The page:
Calling for Violence-Free Nursing Homes
I have spent a great deal of my career working in care facilities for older adults. Although the name of this type of institution changes, the purpose for these types of facilities is always the same.
Nursing Homes, Residential Care Facilities, Supportive Housing, Personal Care Homes are terms used to describe facilitates and housing environments where older adults with physical and/or cognitive impairments are housed together in a communal setting. This is the “last resort” for many, as we know most people would prefer to live in their own homes. These “Homes” provide 24-hour care and supervision, and usually includes skilled nursing care.
Many people who live in these facilities have Alzheimer’s or some other related form of dementia (or neurocognitive disorder -that’s the new term now). Behaviour problems can result and sometimes residents who have dementia can cause harm to others, and sometimes it results in death. I have taken a particular interest in this subject and have studied and written on it.
I was thrilled when I saw an editorial written for JAMDA, calling for more research, policy and prevention in this area. Eilon Caspi, BSW, MA, PhD, writes “Deaths as a Result of Resident-to-Resident Altercations in Dementia in Long-Term Care Homes: A Need for Research, Policy and Prevention” in the Journal of the Medical Directors Association (January 2016). I also saw that Dr. Caspi had referenced our work on the “Seeking Action for Safety in Long-Term Care Facilities” advocacy and information website I maintain along with my social work colleagues Eleanor Silverberg and Victoria Brewster.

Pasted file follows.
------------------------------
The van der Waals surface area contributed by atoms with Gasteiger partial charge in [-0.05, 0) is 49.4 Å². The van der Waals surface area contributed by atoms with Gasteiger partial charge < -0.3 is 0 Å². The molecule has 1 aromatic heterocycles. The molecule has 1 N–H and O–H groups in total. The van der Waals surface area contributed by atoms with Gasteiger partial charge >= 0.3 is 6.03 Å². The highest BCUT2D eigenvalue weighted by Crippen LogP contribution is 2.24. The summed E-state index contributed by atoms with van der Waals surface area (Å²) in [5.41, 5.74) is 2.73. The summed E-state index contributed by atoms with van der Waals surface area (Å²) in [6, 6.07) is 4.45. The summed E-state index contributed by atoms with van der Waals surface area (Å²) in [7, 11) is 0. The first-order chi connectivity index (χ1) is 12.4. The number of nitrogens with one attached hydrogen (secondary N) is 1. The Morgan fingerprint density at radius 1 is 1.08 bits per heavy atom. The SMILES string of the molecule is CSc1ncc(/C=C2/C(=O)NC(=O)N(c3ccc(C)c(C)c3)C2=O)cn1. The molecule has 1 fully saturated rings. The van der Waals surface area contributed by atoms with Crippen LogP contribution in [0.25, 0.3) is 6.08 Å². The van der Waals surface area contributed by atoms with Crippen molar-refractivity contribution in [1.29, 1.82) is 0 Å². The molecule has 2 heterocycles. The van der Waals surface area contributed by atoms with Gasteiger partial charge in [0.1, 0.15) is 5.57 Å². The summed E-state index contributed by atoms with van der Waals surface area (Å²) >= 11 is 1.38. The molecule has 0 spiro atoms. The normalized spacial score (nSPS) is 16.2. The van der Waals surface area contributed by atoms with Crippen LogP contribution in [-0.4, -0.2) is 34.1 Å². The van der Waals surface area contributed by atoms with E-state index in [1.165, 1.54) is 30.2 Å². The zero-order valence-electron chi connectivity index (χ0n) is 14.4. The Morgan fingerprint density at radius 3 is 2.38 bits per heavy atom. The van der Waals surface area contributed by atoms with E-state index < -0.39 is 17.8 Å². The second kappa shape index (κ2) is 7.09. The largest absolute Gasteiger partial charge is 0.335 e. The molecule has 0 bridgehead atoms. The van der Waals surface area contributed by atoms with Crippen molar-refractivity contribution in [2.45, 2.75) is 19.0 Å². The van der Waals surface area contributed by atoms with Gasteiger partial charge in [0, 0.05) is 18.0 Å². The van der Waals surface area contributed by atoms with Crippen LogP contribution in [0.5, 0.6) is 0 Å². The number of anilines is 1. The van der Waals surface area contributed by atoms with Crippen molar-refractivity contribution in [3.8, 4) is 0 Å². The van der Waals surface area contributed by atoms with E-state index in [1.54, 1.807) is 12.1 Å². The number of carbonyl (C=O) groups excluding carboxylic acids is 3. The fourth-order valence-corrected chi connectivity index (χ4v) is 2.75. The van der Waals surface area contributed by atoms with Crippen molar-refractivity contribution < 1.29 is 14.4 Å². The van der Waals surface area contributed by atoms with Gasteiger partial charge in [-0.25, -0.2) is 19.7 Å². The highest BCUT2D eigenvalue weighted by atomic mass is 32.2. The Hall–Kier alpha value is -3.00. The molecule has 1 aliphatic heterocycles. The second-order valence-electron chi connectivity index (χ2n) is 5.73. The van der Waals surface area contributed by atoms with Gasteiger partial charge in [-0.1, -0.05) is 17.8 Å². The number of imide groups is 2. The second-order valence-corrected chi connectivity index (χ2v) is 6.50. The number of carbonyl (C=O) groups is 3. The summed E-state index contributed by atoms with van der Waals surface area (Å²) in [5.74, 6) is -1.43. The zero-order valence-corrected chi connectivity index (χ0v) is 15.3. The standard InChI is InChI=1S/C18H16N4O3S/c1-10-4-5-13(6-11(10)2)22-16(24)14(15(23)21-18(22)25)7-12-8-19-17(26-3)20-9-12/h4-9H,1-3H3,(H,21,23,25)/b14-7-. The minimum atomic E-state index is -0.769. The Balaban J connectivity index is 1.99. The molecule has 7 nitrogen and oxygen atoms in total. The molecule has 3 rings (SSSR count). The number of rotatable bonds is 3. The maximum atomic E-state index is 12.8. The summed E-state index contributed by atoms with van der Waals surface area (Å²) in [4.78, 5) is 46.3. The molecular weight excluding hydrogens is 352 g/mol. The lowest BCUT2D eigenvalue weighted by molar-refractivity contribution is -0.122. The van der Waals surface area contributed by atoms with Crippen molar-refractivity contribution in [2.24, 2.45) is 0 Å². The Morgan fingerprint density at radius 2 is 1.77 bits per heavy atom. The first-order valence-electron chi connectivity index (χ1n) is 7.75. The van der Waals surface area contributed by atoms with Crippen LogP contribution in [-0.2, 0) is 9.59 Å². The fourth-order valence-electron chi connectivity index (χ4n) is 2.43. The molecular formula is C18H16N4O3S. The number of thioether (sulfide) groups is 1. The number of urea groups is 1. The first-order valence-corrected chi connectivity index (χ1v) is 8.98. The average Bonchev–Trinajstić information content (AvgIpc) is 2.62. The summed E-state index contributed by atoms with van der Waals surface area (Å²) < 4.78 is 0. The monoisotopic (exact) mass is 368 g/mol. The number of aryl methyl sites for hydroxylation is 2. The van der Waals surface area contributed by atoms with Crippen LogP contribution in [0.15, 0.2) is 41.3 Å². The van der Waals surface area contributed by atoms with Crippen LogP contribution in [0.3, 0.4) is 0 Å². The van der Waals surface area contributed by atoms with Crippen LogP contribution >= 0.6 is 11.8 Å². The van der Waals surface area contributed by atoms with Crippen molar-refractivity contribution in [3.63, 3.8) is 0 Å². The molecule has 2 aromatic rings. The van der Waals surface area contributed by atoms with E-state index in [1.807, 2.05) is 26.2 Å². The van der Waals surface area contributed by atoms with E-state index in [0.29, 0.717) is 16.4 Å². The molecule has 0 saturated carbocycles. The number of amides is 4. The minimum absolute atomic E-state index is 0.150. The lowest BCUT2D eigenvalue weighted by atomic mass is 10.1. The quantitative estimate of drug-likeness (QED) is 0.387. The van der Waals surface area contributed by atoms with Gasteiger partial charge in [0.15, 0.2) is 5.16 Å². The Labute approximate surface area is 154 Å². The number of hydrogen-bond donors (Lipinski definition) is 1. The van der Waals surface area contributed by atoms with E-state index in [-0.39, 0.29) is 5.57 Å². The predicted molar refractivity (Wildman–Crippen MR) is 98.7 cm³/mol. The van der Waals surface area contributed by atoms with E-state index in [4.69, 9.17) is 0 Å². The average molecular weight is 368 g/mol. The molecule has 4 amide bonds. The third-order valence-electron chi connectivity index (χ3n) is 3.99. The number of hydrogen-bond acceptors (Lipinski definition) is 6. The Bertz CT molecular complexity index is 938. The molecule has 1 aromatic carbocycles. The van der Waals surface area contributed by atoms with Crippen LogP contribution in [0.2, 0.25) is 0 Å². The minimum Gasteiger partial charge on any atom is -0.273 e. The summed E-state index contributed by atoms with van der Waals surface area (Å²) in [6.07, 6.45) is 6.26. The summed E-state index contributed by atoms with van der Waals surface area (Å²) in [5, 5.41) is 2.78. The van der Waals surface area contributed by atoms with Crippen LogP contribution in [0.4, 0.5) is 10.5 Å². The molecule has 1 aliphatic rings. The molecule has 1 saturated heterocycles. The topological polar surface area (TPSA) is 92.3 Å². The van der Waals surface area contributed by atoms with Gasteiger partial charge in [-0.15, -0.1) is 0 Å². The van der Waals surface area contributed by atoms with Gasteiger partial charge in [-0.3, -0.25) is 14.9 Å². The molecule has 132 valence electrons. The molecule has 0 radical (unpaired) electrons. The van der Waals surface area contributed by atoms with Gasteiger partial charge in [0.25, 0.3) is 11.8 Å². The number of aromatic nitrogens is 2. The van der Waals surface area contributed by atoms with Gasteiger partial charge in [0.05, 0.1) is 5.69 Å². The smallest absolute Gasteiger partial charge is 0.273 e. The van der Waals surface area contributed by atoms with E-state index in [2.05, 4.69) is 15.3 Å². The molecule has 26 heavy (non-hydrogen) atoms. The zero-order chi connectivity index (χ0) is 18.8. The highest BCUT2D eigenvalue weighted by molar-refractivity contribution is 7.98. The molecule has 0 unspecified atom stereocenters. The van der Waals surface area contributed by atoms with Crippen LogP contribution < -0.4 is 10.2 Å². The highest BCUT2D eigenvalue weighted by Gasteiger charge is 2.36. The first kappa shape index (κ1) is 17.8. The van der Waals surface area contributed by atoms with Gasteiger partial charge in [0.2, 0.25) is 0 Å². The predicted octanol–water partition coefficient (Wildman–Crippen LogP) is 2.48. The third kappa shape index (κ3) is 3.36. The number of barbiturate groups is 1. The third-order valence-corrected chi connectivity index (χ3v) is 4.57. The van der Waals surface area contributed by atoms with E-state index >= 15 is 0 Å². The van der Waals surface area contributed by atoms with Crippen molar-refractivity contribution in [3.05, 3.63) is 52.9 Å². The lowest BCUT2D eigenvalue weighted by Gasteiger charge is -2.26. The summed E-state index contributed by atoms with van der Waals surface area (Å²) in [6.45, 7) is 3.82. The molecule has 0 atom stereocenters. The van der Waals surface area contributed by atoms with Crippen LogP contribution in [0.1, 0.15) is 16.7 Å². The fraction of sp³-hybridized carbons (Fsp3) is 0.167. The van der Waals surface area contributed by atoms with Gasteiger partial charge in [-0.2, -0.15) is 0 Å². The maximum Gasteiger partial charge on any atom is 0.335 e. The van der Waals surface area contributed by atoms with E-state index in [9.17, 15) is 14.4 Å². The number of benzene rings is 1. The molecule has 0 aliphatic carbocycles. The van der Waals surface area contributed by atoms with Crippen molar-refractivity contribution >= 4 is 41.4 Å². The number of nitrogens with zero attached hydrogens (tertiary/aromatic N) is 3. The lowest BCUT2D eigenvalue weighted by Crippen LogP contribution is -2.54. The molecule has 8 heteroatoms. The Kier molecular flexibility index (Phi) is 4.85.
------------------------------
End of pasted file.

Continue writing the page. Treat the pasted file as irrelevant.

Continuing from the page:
I invite you to join us in our quest to end violence in long-term care facilities. Please contact me if you have any concerns, questions or ideas.
Angela G. Gentile, MSW, RSW
2 thoughts on “Resident-to-Resident Deaths In Long-Term Care Homes”
Wow. Good to be aware of.
Sent from my iPhone
I wanted to add that CPL took over the PCH where I worked later on as Social Worker. They asked a nurse and me I to research and report on what best practices would be part of the ideal “Special Needs Unit”. We drove to many Personal Care Homes to list the requirements for the ideal unit. Our report included: Units limited to 12 residents, enhanced staffing ratios, use of volunteers to provide one on one attention to residents, using only staff who freely chose to work in the Unit, private rooms, no shiny floors, no mirrors to confuse residents, no overhead announcements, exterior openings for deliveries so as not to disrupt residents, figure 8 walking paths in a safe enclosed outdoor area to enable residents to walk as much as they wished, circular walkways in hallways to enable residents to walk without running into a barrier, locked drawers for residents to keep possessions safely from other residents. Probably more that I’ve forgotten. I wish one unit with all these requirements could be developed as a pilot project.